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Why Running a Restaurant Doesn't Have to Rule Your Life

Why Running a Restaurant Doesn't Have to Rule Your Life
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Many restaurant owners are living the dream. They own their own business, control their own future and make their own rules. That said, eighty to a hundred waking hours of the week are dedicated to the restaurant, with another handful of hours spent dreaming about the restaurant. It’s hard work and it takes immense dedication and sacrifice.

That means very little wiggle room for vacations or basic quality time with family. But you don't have to sacrifice the people most important to you for your work. Here are four ways to reduce the time commitment to your restaurant without sacrificing the overall operation of the business so you can be more productive and spend more time with family:

1. Automate what you can. Define what is being done now that can be automated. Determine what manual tasks you manage regularly that can be converted into electronic or computer-based operations. For example, we worked with a client who was repeatedly hand-writing his catering menu and pricing for interested customers. We automated this process by posting a standard catering menu and pricing list on his website. He also kept printed copies of it on-hand for walk-ins. Instead of taking time to write a custom catering menu each time, we automated and standardized this process, saving time and effort while delivering a quicker and more efficient menu to the customer.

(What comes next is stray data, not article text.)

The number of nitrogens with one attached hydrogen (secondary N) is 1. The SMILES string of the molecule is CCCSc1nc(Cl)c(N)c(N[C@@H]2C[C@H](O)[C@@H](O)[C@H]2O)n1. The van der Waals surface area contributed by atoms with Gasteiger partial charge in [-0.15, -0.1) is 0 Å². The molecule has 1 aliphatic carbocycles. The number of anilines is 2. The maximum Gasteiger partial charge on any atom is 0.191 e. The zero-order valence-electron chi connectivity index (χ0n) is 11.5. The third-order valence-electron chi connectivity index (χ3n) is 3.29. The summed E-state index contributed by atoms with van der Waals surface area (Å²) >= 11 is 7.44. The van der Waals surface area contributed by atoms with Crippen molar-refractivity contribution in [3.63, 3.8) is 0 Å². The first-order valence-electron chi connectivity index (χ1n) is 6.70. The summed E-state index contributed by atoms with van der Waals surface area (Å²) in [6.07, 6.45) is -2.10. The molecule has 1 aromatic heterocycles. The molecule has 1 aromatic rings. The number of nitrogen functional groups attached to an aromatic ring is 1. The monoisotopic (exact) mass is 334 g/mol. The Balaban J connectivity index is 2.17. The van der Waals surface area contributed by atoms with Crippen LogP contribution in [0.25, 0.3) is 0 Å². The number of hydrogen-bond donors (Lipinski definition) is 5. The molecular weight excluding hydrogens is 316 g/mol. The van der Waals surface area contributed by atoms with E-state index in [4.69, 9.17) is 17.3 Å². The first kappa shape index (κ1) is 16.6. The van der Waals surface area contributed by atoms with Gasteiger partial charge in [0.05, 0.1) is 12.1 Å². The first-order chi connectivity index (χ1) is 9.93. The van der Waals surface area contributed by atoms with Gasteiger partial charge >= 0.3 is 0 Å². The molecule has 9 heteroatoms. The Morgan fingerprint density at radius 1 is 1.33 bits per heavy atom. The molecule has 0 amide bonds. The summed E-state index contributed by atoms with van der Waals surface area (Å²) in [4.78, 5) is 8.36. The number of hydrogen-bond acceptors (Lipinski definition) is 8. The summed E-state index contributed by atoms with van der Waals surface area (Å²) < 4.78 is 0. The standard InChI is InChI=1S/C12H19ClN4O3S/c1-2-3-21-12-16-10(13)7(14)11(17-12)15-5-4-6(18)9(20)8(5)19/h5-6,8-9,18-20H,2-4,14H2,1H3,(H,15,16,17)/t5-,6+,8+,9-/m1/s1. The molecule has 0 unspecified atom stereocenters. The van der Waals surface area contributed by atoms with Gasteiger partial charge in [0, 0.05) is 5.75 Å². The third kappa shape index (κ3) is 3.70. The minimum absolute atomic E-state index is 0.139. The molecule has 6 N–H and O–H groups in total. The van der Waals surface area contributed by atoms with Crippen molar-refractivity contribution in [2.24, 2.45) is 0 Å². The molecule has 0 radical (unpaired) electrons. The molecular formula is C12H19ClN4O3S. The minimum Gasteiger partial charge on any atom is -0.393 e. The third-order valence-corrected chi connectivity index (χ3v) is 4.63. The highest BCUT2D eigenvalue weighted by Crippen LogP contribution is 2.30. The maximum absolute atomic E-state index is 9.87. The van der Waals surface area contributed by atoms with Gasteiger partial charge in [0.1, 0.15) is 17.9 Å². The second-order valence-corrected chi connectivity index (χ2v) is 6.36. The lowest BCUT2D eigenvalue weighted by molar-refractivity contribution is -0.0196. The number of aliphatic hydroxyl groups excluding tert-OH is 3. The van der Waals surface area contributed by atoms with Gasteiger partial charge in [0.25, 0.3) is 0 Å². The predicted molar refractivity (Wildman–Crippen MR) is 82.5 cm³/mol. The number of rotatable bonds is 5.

2. Hire a general manager. If you are looking for the easiest way to drastically cut your hours, hire a GM. As second-in-command GMs have the skills and experience to run your restaurant effectively. With margins thin and budgetary constraints weighing heavily on restaurants, this will be a tough option to swing given that a great GM can come with a hefty price tag. That said, if you want to immediately open up your schedule, this is the way to go. Consider less experienced GM professionals coming out of school as a more cost-effective option.

3. Delegate. Use your people. Don’t sell your staff short. Most of them are probably young, ambitious and thirsty for more responsibility. Write out your daily activities to determine what can and can't be delegated. This gives you the opportunity to really showcase your leadership ability and foster a culture of creativity and inventiveness. You’ll be surprised at the great results your staff can produce.

4. Use organizing tools. There are some free or cost-conscious tools online to help you stay organized few of my favorites include: Google Drive and Google Calendar to share documents and schedules, Hootsuite to consolidate your social media postings and Shiftgig, which connects restaurant job-seekers to restaurants in need of additional staff.
 

The author is an Entrepreneur contributor. The opinions expressed are those of the writer.

David Koji is Managing Partner of DineAbility, LLC, a restaurant consulting company based in Colchester, Conn., specializing in front-of-house, back-of-house, voice-of-customer and staff training.

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